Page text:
Sex education curbs teen pregnancies



Closures and defunding of reproductive and sexual health programs and lack of effective sexual health education programs could reverse the record low number of teenage pregnancies in the United States.

Grace Gutterman, Contributing Writer

By June of 2018, the Trump administration will cancel the funding of programs connected to the Teen Pregnancy Prevention Program , meaning that the 81 projects that have reduced unprotected sexual activity, STIs, teen pregnancy and other issues related to sexual health will no longer exist, as federal funding is necessary “elsewhere.” The program started in 2010 and has proved that teenage birth rate has dropped by more than 40 percent since creation of the program, a record low for the United States, the fastest decline in history to date.

In 1967, the Guttmacher Institute declared teen pregnancy an epidemic, yet the United States government did not develop a positive and effective plan to end the epidemic until fifty years later. Once TPPP ends in June, the efforts of the program and the Centers for Disease and Control to reduce the spread of unsafe sexual behavior and sexually transmitted diseases will end. Also, there will be a push towards abstinence-only education, which has only been proven to increase the amount of sex and sexual partners teens were already having. The only real way to end the epidemic of teen pregnancy is for the Trump administration to continue funding the TPPP and for science-based sexual education to be taught in schools.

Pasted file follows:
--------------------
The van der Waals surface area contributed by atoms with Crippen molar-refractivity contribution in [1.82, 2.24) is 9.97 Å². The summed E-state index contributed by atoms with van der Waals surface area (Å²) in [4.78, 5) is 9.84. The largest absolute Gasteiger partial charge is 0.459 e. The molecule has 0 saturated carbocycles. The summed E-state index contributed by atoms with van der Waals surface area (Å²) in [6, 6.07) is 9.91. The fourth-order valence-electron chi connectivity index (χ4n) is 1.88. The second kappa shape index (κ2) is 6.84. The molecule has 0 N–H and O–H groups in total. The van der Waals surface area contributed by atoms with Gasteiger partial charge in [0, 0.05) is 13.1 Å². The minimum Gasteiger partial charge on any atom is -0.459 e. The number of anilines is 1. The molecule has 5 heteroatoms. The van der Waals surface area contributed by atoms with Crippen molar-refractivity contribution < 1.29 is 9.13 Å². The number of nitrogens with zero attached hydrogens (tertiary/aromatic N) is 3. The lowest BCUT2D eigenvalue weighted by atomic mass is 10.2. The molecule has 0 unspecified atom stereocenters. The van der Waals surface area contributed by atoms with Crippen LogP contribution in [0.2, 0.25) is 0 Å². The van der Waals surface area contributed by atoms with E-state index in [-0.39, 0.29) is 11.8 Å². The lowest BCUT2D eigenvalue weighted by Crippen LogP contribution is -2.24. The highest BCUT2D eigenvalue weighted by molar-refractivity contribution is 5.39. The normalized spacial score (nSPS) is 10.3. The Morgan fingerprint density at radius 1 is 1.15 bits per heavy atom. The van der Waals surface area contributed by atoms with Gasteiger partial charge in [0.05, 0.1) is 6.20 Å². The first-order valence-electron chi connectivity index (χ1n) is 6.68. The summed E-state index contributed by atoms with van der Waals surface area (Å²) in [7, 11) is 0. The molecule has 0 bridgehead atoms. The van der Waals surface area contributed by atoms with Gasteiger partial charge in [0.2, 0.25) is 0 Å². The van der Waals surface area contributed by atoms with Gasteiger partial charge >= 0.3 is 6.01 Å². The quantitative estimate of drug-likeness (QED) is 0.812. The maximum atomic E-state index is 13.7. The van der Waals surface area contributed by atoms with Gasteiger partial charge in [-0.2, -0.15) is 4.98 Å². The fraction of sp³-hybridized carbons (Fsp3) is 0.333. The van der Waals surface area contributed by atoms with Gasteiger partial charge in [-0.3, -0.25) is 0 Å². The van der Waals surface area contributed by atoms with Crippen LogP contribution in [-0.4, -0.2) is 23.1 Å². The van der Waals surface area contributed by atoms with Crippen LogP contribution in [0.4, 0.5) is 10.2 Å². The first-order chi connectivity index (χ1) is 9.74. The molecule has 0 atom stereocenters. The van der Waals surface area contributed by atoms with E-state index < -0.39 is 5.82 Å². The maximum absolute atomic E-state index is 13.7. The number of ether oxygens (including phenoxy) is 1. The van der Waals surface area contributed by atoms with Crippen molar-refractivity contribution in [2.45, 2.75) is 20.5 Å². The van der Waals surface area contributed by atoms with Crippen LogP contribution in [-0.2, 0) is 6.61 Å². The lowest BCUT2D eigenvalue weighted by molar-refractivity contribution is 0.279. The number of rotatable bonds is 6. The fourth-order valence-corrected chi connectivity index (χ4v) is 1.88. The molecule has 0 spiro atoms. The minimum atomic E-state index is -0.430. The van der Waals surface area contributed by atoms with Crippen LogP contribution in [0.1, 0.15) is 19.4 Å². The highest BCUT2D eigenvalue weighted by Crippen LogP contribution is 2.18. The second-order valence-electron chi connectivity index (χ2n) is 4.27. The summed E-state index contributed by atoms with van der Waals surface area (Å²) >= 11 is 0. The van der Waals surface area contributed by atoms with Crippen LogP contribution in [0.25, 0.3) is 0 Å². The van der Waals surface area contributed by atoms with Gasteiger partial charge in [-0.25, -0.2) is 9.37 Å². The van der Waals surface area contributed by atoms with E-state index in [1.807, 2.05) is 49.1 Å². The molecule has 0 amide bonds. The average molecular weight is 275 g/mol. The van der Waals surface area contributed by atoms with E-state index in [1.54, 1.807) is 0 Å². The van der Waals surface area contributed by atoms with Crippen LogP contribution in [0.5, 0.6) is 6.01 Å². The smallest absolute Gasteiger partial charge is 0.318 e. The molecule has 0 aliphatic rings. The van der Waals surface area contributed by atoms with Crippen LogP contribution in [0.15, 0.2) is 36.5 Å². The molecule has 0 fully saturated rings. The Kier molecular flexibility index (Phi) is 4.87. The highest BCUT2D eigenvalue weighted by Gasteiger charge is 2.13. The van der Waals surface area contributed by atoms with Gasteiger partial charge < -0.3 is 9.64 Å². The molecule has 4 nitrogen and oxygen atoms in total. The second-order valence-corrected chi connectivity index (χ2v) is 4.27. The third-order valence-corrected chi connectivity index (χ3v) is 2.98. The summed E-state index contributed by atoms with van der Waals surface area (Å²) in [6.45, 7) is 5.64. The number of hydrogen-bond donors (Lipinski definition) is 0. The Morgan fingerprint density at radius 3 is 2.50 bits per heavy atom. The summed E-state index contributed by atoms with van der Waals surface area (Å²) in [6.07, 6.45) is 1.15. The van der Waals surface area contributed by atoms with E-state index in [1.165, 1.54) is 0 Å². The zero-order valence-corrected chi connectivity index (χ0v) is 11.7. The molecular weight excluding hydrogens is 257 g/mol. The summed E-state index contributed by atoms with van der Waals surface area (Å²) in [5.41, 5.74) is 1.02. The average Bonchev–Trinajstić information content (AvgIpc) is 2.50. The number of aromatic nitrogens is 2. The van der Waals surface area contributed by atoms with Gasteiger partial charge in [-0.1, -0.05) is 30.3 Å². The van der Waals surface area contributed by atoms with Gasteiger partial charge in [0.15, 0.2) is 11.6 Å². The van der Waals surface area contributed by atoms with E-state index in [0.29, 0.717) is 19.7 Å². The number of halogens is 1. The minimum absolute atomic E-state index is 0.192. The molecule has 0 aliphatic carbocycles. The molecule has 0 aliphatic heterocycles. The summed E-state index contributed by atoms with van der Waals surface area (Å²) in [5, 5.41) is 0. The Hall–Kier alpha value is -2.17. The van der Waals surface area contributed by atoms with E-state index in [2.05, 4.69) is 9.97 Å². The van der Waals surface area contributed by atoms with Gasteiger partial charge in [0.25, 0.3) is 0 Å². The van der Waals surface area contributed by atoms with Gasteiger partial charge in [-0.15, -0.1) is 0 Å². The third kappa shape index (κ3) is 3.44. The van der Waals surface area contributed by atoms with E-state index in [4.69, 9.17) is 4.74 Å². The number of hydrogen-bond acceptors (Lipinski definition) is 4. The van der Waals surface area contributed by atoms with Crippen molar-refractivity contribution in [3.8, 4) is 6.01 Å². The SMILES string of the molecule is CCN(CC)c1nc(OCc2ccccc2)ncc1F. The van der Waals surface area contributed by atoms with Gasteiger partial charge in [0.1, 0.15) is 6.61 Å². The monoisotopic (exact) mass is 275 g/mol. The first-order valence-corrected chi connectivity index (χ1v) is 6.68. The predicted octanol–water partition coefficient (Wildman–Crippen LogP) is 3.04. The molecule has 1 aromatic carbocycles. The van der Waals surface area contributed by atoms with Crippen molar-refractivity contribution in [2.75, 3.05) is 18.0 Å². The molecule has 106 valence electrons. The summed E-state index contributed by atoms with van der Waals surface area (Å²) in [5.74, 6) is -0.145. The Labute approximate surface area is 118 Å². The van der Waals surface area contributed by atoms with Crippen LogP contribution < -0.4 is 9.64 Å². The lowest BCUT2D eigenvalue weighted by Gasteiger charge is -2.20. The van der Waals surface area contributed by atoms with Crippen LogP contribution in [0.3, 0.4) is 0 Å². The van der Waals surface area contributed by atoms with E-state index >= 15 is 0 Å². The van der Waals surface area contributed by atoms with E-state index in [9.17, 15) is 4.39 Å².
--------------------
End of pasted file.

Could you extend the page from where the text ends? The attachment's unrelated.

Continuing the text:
In 1873 congress made it illegal for birth control to be sent by mail or across state lines, making it inaccessible for most of the country to have safe sex–and the lack of contraceptives did lead to fewer people having sex. However, fewer contraceptives resulted in more pregnancies, specifically from adolescent females who were not only uneducated on sex but unable to get protection.